COLUMN: Obama platform fatigued, but still holding key to election victory
Published: Friday, September 7, 2012
Updated: Friday, September 7, 2012 03:09
In September 2008, the voters of the United States were analyzing polls and debates that would determine whether the next President of the nation would be a young black Senator from Chicago or a Vietnam war hero and long-time Senator from Arizona.
After a circus of a voting season which included SNL skits for the ages, Joe The Plumber and a quirky soccer mom from Alaska, Barack Obama found himself victorious.
Four years later, the nation finds itself back in the partisan saddle.
Presidential ads, mudslinging, tax audits and fact-checking are as exciting to those of us in the media as the start of our fantasy football season.
In this, the 2012 round, we have the incumbent Obama, who after four years has a few more gray hairs and several feats, which his constituents consider to be in their favor. A restructured healthcare system and a dead Osama bin Laden, along with the repeal of the “Don’t Ask, Don’t Tell” policy in the military, are just a few of the democratic candidate’s feats.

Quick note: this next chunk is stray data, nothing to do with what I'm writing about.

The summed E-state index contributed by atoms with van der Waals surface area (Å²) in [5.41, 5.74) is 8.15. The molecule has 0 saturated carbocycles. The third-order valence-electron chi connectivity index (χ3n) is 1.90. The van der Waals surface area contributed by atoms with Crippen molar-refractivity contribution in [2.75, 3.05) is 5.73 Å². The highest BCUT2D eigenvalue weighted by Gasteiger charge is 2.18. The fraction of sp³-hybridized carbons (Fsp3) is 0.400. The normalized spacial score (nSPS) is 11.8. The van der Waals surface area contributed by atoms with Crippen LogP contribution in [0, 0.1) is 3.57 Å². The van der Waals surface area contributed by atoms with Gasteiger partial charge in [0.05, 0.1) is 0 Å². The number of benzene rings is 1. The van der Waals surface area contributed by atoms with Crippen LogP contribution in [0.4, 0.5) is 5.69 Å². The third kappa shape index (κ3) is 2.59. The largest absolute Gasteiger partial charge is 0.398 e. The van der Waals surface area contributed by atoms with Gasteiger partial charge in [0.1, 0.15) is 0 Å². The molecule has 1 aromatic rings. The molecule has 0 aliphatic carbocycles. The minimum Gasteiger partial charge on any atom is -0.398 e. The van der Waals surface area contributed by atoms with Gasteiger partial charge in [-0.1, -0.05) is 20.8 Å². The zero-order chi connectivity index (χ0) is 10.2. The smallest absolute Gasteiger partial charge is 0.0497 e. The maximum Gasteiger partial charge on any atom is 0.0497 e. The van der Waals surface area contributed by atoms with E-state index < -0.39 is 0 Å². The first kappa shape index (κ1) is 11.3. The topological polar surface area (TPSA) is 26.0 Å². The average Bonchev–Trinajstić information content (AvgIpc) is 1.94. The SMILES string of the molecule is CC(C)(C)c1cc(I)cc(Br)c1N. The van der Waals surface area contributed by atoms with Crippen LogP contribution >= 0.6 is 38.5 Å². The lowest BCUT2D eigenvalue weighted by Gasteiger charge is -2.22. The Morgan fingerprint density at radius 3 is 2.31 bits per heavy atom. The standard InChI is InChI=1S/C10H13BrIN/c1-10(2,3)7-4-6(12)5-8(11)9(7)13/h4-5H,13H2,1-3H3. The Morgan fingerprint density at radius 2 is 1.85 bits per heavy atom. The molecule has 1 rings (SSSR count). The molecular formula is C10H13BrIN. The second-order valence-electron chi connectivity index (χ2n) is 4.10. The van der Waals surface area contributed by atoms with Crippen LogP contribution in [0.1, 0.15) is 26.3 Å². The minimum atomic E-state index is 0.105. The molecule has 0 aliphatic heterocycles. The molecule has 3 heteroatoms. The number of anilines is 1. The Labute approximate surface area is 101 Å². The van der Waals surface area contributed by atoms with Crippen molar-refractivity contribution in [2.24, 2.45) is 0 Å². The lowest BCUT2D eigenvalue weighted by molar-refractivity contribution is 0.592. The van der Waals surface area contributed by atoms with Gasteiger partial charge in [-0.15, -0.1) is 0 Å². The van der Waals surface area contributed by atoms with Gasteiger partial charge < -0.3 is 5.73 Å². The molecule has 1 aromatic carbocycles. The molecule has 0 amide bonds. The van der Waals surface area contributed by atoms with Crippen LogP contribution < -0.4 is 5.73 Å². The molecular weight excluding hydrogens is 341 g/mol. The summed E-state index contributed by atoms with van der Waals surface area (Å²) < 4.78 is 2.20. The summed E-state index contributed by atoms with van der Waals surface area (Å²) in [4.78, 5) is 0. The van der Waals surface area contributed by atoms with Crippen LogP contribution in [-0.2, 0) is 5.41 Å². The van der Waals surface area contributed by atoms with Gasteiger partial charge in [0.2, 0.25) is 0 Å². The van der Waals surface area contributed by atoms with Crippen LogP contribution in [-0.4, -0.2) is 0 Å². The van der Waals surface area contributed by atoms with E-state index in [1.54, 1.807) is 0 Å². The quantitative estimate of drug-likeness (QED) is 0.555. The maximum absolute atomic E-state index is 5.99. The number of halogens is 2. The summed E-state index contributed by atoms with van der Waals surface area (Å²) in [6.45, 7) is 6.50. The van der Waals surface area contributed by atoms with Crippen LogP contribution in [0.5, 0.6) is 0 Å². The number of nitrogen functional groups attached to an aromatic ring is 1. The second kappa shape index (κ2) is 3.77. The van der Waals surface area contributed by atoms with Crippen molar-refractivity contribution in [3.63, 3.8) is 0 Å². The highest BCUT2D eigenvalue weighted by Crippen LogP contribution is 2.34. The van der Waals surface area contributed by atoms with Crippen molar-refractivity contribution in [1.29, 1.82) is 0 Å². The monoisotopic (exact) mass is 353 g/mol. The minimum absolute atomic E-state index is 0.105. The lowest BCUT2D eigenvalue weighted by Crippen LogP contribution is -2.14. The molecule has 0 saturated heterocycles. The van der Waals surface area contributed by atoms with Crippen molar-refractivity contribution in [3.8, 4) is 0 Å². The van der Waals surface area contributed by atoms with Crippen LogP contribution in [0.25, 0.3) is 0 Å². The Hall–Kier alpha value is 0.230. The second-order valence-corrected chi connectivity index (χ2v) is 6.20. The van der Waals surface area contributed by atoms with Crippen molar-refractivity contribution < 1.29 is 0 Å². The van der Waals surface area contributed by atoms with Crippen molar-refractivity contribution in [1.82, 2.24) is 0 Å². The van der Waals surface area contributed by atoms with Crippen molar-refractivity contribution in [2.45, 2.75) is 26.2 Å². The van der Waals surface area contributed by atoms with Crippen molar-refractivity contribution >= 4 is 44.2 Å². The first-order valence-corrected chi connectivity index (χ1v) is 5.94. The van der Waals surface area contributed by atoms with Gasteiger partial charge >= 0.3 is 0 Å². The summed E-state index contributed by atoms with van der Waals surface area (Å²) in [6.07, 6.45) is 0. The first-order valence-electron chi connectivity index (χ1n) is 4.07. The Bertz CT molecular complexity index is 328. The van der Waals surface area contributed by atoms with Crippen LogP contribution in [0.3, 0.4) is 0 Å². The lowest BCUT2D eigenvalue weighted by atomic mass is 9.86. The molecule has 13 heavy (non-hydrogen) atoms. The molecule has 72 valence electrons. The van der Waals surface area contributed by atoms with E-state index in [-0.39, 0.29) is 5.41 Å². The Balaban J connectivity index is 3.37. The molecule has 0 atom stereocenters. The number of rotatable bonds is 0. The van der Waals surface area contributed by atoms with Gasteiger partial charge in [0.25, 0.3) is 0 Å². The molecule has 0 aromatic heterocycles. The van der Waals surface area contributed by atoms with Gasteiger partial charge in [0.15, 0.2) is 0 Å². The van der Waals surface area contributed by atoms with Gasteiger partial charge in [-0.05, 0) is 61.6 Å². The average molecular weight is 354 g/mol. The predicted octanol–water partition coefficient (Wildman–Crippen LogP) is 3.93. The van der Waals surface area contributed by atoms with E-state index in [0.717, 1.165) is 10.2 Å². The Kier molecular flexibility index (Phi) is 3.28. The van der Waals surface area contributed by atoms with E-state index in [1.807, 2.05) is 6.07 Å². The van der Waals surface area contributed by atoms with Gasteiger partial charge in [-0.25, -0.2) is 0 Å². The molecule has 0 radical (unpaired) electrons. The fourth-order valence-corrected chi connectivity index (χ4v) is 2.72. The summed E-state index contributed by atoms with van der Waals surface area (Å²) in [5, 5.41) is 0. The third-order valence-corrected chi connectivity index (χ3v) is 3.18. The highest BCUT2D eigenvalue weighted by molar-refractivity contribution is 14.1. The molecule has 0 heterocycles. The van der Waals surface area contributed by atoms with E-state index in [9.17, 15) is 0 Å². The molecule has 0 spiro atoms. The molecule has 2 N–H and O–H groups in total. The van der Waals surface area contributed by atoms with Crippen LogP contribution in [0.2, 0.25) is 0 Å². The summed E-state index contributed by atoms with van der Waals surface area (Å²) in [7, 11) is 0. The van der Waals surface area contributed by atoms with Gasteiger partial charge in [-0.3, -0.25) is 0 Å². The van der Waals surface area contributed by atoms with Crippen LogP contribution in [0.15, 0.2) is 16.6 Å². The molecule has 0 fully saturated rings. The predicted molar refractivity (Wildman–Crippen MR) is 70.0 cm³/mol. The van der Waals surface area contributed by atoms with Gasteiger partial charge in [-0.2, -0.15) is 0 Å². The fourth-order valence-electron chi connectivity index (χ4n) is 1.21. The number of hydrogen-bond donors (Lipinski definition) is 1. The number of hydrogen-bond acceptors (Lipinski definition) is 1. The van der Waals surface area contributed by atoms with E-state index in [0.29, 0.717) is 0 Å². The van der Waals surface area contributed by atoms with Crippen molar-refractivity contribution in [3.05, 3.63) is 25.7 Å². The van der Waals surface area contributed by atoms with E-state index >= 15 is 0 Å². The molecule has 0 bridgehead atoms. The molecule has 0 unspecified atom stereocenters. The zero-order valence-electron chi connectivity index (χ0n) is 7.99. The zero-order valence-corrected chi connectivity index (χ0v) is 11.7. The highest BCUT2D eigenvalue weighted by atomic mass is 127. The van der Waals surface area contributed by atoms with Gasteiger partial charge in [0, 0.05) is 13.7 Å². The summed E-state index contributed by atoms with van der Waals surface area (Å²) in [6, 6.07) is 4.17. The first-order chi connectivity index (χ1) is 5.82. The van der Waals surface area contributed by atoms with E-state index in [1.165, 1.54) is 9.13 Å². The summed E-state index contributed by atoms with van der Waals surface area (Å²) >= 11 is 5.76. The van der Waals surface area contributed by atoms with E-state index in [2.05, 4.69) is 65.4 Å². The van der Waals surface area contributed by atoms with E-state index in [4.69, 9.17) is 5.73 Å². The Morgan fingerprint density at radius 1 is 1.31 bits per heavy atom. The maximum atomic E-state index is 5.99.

However, some have been critical of the economic rebound, the moderate-centralist attitude, and in my opinion a lack of promises kept with regards to foreign affairs.
On the other side we have Mitt Romney. The former governor of Massachusetts has his own set of bones in the closet. This successful businessman ran his previous platform that attracted many progressive voters in a fairly progressive state.
With regard to many issues, including healthcare, abortion and gun control, Romney has flip-flopped his way into a convenient spot as the GOP candidate.
Although his past campaigns may haunt him, Romney has a remarkable track record in the business world, politics and in his role in the 2002 winter Olympic games.
Assuming that the candidates hold steady in their respective positions until November, I think it is safe to assume that Obama will serve a second term. The Republican National Convention was about as exciting and colorful as a Waffle House, and regardless of policies or reputations, the voters will not go into the polls voting for a candidate who reminds them of the guy that sold them their used car.
Obama has taken full advantage of advertising in “hip” media sources and has remained popular with the youth of America. The Romney campaign is attracting an older generation of conservative voters, but his boring persona and lethargic campaign is not enough. Like it or not, Obama will win this election because he was and is still “cool.”
— Benjamin Fuller is a senior economics major and a weekly columnist for The Mirror.